Propaganda and the creation of the Other

This next clip is a masterclass in the techniques used by news media to create an Other - a shadow, enemy or scapegoat . Note how the scene begins with images of a Mosque set in stark opposition to the surrounding sky scrapers. Already we are being given a message of two cultures at odds with one another. Then, in the soundtrack we segue seamlessly from a Muslim prayer to a voice over narration connecting Muslim people to terrorism.

As innocuous video footage of Muslim youths walking down the street plays out, this voice over continues, and the subject matter is terrorism in the Palestinian community. The two, in our minds, are now connected despite the fact that the one may have nothing to do with the other. In this way, the mass media often creates associations - we are not told explicitly, but rather a constant drip feed of associations adds to the propaganda machine's goals.

Then we see the use of still images, which are even easier to contextualize in any way you see fit using narration and soundtrack. Here we hear flimsy evidence somehow supported by the use of the photographic image, that ultimate pretender to the truth.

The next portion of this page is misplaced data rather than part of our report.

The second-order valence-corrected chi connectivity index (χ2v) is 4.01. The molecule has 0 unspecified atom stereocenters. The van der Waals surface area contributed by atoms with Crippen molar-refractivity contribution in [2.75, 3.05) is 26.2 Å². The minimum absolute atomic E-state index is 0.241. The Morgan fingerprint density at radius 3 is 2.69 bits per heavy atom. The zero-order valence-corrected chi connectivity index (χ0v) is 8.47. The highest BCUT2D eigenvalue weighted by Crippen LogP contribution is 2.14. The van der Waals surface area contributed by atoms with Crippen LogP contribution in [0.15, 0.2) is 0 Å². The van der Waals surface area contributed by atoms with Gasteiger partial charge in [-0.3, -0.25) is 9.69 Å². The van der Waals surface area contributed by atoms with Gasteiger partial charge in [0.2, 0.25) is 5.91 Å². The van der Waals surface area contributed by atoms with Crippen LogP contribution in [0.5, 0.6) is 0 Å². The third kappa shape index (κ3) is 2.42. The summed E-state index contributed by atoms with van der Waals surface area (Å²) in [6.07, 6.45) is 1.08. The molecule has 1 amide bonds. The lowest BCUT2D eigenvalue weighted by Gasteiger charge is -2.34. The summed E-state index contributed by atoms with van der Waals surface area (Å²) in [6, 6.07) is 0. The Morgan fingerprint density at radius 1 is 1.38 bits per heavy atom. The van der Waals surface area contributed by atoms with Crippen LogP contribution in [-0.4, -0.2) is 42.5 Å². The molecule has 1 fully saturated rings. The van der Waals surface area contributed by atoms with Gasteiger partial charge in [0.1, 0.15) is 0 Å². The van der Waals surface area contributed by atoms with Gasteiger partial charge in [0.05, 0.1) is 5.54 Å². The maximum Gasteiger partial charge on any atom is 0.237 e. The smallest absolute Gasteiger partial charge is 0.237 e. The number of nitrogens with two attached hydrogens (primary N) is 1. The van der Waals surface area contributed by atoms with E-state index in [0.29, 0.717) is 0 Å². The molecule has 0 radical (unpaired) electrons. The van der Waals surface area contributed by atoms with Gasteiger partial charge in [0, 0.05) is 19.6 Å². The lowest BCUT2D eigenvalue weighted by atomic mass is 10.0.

This is all too familiar - it is part of the visual language we are familiar with from hours of watching news and documentary footage over the span of our lives. As is the use of a witness seated in a strangely darkened room, as if it were an everyday occurrence to speak to a film crew in a blacked out office. We are being manipulated, and the mockumentary form wants us to know that this is the case. The same cannot be said form mainstream mass media news.

Blurring the boundaries

In this final clip we see how a talented film-making team can seamlessly interweave stock footage taken from actual events with choreographed, faked footage. The results in the following sequence are utterly convincing, and all the more so for the paparazzi positioning of the camera, the fast, dramatic cuts, the use of surveillance camera footage, and the breaking up of the action with interviews.

This truly amazing use of a combination of raw film-making talent and the latest digital technologies makes for compelling, and incredibly convincing viewing. It also stands as a fitting testament to the idea that with enough resources, any reality can be constructed by film-makers and news media.

The boundary between real and fake is no longer tenable, and as such it seems wise also to keep a critical point of view towards the mass media and the reportage that they deliver to our TV screens.